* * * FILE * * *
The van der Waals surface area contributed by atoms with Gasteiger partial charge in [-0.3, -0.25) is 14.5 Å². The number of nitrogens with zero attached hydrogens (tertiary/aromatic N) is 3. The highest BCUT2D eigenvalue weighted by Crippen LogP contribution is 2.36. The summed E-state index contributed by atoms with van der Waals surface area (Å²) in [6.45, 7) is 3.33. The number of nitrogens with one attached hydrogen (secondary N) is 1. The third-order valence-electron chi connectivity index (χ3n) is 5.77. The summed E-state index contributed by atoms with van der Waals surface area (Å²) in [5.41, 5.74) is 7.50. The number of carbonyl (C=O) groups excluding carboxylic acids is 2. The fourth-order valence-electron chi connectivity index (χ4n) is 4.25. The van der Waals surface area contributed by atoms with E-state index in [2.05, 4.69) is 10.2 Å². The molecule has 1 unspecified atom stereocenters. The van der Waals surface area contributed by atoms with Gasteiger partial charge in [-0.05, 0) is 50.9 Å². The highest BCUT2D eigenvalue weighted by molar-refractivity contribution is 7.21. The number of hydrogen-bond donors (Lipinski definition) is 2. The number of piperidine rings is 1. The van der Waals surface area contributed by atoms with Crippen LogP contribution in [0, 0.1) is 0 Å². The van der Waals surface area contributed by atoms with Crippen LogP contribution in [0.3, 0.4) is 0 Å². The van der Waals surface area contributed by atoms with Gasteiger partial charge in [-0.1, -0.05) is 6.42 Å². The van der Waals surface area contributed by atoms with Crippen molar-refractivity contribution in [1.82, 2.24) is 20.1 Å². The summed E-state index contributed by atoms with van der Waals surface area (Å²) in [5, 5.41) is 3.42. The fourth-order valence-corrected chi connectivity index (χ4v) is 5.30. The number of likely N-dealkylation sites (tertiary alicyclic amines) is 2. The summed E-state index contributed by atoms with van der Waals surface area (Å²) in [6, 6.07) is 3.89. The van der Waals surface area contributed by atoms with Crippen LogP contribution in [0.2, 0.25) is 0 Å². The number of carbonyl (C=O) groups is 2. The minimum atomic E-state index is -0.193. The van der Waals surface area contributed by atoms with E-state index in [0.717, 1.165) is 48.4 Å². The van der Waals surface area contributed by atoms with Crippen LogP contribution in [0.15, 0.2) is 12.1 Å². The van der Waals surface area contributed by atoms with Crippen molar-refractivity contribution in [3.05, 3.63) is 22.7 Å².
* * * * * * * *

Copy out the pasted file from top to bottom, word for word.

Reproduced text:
The van der Waals surface area contributed by atoms with Gasteiger partial charge in [-0.3, -0.25) is 14.5 Å². The number of nitrogens with zero attached hydrogens (tertiary/aromatic N) is 3. The highest BCUT2D eigenvalue weighted by Crippen LogP contribution is 2.36. The summed E-state index contributed by atoms with van der Waals surface area (Å²) in [6.45, 7) is 3.33. The number of nitrogens with one attached hydrogen (secondary N) is 1. The third-order valence-electron chi connectivity index (χ3n) is 5.77. The summed E-state index contributed by atoms with van der Waals surface area (Å²) in [5.41, 5.74) is 7.50. The number of carbonyl (C=O) groups excluding carboxylic acids is 2. The fourth-order valence-electron chi connectivity index (χ4n) is 4.25. The van der Waals surface area contributed by atoms with E-state index in [2.05, 4.69) is 10.2 Å². The molecule has 1 unspecified atom stereocenters. The van der Waals surface area contributed by atoms with Gasteiger partial charge in [-0.05, 0) is 50.9 Å². The highest BCUT2D eigenvalue weighted by molar-refractivity contribution is 7.21. The number of hydrogen-bond donors (Lipinski definition) is 2. The number of piperidine rings is 1. The van der Waals surface area contributed by atoms with Crippen LogP contribution in [0, 0.1) is 0 Å². The van der Waals surface area contributed by atoms with Crippen LogP contribution in [0.3, 0.4) is 0 Å². The van der Waals surface area contributed by atoms with Gasteiger partial charge in [-0.1, -0.05) is 6.42 Å². The van der Waals surface area contributed by atoms with Crippen molar-refractivity contribution in [1.82, 2.24) is 20.1 Å². The summed E-state index contributed by atoms with van der Waals surface area (Å²) in [5, 5.41) is 3.42. The fourth-order valence-corrected chi connectivity index (χ4v) is 5.30. The number of likely N-dealkylation sites (tertiary alicyclic amines) is 2. The summed E-state index contributed by atoms with van der Waals surface area (Å²) in [6, 6.07) is 3.89. The van der Waals surface area contributed by atoms with Crippen LogP contribution in [0.2, 0.25) is 0 Å². The number of carbonyl (C=O) groups is 2. The minimum atomic E-state index is -0.193. The van der Waals surface area contributed by atoms with E-state index in [0.717, 1.165) is 48.4 Å². The van der Waals surface area contributed by atoms with Crippen LogP contribution in [0.15, 0.2) is 12.1 Å². The van der Waals surface area contributed by atoms with Crippen molar-refractivity contribution in [3.05, 3.63) is 22.7 Å².